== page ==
Thousands of Asda workers are to protest a wave of forced contract changes that could leave many employees worse off.
The protest, scheduled for 14 August, comes as a response to the supermarket chain’s new so-called ‘flexible’ contract 6, which is being enforced across the board.
Contract 6 sees paid breaks scrapped and bank holiday work made compulsory, in exchange for a £9 per hour basic rate.
Compulsory bank holiday work and no paid breaks
Staff say they are being forced into signing the contracts if they want to keep their jobs.
Previously, the contract was voluntary, but documents seen by the Daily Record revealed that those who turn down the new terms face losing their jobs.
A leaflet given to workers explains, “You will have a number of 121s with your manager. As part of the 121 process, we hope you agree to move to the new contract.
“If you still don’t want to sign up to the new contract after those 121s, at that stage, we would issue notice to terminate your employment on your existing terms and conditions.
“We will offer to re-engage you on the new terms. If you choose not to accept the new terms, you would leave the business.”
Workers could lose hundreds of pounds
Union GMB has called the proposed contract changes “punitive” and said that workers stand to lose out on hundreds of pounds a year. It also said that in a ballot of union members, 93 per cent of workers said that they were not happy with the new contracts they were being asked to sign.
Gary Carter, GMB National Officer, said, “We're calling on Asda to come back to the negotiating table and give this dedicated workforce a fair deal.
“This demonstration will send a loud and clear message to Asda that however much pressure management has put on staff to sign, workers believe contract 6 is still not good enough.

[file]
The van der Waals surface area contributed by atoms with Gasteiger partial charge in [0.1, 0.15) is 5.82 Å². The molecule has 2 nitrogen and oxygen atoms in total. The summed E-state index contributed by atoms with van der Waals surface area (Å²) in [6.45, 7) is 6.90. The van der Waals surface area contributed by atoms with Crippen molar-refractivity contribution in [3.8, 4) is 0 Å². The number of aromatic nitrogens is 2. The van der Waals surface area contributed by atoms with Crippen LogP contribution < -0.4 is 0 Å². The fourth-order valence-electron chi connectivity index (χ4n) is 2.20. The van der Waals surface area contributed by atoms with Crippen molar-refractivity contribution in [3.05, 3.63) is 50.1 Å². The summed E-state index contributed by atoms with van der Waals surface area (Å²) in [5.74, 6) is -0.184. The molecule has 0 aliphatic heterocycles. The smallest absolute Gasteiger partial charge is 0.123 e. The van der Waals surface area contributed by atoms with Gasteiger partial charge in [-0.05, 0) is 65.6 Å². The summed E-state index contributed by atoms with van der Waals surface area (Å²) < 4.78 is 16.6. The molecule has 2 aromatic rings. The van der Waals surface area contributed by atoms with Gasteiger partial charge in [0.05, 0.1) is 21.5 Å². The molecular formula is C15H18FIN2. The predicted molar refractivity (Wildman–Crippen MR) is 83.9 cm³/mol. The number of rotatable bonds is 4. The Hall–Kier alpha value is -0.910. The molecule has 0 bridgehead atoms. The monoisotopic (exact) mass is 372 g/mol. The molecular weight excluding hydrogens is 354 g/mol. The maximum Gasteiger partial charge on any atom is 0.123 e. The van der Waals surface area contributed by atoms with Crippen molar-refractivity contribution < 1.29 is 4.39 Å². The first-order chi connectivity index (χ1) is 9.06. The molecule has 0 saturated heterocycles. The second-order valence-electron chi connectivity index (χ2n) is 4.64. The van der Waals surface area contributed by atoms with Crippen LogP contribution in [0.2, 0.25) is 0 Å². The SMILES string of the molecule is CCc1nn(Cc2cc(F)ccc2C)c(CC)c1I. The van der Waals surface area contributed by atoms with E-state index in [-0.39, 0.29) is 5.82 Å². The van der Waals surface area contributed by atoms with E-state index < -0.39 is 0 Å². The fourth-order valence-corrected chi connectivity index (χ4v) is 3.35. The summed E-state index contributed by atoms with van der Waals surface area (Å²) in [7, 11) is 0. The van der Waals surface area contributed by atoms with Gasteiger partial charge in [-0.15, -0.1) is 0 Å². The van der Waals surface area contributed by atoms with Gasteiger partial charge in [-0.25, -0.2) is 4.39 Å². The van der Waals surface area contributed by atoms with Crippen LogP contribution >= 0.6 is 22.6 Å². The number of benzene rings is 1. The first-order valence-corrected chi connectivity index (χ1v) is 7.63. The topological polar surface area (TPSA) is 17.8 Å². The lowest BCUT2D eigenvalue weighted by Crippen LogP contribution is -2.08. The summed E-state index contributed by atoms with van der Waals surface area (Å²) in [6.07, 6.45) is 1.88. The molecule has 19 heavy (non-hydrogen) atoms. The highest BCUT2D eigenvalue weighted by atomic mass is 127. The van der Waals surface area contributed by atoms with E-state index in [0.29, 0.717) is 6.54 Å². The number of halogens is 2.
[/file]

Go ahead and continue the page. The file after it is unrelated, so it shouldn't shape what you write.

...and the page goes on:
“Asda is a multi-billion pound, highly profitable company - it can afford to treat staff better than this.
“The new contract cuts holiday entitlement, slashes bank holiday and night shift pay, and introduces an any time, any place, anywhere culture which risks a hugely damaging impact on the predominantly part time, low paid, female workforce, who need flexibility that works for them.”
Sainsbury’s already has no paid breaks
A spokesperson for Asda clarified that, although the new contracts meant employees would have to work most bank holidays, Christmas Day, Boxing Day and New Year’s Day would remain voluntary and staff working on those days would receive double time.
In April, the supermarket said that it had entered consultation with employees over the new contracts, and that 50,000 employees were already on them.
The grocer admitted five per cent of workers would be worse off under the changes but said “transitional payments” would be in place for these employees for up to 18 months.
The move by Asda follows a similar decision by rival Sainsbury’s, which last year made the decision to axe paid breaks.